Skip to content
Georgia Tech’s discovery and development of new and improved materials – those that revolutionize consumer electronics, for instance – lead to wide-ranging technological advances.
A lighted footpath powered partially by piezoelectric tiles will soon be operational at the Kennedy Space Center.
Georgia Tech has found a method to engineer energy-efficient filtration membranes to recycle pulping wastewater.
Using X-ray tomography, a research team has observed the internal evolution of the materials inside solid-state lithium batteries as they were charged and discharged.
Georgia Tech has named Eric Vogel, professor in the School of Materials Science and Engineering, to be executive director of the Institute for Materials.
Researchers have developed a potential new treatment for the eye disease glaucoma that could replace daily eye drops and surgery.
Machine learning is helping accelerate the development of highly tunable materials known as metal-organic frameworks.
Flexible large-area organic photodiodes can now compete in performance with conventional silicon photodiode technology.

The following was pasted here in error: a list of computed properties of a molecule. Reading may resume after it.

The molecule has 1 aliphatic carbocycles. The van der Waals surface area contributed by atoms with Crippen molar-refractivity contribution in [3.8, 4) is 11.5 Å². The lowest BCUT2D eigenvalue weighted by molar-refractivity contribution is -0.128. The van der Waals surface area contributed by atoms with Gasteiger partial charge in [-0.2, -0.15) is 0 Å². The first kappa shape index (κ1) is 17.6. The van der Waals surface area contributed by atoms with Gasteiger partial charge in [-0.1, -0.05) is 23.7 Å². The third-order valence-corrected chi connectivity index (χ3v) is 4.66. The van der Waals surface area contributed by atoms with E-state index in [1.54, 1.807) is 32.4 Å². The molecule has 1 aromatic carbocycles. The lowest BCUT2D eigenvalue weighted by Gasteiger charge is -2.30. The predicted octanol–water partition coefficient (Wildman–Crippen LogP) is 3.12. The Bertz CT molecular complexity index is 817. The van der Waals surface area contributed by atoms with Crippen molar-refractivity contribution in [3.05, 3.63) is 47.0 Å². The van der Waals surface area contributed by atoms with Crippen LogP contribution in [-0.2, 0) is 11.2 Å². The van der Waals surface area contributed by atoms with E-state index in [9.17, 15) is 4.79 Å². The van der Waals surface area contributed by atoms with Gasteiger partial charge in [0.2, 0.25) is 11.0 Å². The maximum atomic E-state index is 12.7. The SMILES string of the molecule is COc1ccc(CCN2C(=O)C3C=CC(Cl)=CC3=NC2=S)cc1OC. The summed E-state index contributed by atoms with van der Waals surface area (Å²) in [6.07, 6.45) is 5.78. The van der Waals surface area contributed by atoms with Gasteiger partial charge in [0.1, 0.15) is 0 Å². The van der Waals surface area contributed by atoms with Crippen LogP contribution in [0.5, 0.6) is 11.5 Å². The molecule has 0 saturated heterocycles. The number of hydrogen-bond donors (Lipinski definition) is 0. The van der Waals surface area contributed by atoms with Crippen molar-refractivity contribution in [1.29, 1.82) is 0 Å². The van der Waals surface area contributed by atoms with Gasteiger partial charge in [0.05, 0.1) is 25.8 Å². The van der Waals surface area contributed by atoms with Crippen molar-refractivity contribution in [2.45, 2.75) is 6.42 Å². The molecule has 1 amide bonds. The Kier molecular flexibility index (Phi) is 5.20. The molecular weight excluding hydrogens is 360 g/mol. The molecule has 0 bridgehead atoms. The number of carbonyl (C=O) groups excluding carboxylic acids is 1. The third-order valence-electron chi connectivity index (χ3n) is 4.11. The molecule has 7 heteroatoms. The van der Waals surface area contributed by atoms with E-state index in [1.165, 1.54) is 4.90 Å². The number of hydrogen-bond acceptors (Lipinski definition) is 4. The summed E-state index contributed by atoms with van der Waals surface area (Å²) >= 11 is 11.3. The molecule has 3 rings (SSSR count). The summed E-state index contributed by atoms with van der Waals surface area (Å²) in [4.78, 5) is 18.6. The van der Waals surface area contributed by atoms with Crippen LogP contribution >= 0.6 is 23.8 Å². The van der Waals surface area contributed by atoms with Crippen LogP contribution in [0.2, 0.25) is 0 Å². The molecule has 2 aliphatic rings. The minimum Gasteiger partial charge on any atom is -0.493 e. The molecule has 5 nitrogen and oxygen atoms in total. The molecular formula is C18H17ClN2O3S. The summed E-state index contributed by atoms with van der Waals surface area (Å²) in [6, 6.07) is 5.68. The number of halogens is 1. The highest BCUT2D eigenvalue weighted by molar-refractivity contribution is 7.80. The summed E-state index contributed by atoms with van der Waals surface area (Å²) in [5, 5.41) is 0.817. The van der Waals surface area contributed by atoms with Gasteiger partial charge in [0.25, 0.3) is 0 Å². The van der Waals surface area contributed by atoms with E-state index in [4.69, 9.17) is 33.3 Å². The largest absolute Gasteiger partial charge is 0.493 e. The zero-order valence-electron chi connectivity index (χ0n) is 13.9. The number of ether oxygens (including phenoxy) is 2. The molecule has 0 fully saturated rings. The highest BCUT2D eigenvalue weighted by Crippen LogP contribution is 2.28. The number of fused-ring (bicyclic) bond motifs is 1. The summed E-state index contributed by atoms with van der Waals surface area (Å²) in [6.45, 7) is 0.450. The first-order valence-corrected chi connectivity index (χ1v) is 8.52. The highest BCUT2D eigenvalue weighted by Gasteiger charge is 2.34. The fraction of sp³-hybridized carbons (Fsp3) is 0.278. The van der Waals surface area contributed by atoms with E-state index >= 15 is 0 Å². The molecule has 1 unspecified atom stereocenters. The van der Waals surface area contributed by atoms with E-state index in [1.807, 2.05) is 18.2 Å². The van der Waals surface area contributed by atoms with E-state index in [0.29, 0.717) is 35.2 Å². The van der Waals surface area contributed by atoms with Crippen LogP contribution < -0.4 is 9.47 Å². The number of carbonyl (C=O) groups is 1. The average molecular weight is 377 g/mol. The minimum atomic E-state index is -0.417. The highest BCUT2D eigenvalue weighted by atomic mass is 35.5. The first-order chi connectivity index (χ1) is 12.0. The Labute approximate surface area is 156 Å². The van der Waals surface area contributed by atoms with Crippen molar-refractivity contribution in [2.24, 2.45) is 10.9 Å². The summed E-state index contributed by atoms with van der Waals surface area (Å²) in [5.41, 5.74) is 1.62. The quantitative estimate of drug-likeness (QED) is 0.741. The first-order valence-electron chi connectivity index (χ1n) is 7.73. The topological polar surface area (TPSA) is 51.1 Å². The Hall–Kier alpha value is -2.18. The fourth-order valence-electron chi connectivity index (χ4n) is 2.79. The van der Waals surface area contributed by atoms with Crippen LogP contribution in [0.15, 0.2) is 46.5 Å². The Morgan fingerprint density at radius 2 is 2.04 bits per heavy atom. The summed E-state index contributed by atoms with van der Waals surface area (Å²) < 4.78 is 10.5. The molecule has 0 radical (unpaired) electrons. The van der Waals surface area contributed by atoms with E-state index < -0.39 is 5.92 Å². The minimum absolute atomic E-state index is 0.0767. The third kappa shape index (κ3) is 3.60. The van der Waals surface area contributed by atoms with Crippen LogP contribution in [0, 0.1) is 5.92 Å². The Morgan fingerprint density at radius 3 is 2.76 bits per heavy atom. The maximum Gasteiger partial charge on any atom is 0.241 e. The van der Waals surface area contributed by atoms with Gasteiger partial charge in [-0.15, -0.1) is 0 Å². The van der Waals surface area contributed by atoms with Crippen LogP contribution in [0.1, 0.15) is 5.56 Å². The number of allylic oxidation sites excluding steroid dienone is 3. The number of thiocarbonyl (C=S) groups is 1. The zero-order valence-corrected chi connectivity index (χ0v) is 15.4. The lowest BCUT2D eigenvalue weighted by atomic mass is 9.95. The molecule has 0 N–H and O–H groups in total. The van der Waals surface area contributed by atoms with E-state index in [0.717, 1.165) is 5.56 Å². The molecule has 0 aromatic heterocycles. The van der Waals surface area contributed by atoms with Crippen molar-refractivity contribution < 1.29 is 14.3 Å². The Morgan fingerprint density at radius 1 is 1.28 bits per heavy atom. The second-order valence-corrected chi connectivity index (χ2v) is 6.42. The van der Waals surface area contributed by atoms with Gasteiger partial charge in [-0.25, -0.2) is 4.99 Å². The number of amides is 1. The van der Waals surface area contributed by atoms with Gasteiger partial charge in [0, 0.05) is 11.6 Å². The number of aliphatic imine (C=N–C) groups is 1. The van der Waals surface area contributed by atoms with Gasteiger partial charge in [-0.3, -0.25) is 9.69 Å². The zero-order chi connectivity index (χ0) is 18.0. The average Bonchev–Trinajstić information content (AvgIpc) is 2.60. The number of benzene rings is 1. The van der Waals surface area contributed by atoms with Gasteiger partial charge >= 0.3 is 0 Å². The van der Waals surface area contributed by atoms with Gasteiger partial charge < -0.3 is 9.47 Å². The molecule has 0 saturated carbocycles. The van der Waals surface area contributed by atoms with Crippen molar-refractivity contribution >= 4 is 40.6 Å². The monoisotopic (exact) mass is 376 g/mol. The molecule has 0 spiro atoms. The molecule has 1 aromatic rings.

Simulations of microgel suspensions show the surprising behavior of these materials when they are compressed.
A team of researchers is now using what they’ve learned about bio-circuits to lay the groundwork for the future of programmable medicine.
Researchers have extended the possibility of origami for modern engineering applications such as untethered robotics and morphing devices.
Subscribe to our RSS Feeds with your favorite reader.
Sign up to receive our monthly email newsletter.
Sign up for a free subscription to Research Horizons magazine.
Georgia Institute of TechnologyNorth Avenue, Atlanta, GA 30332Phone: 404-894-2000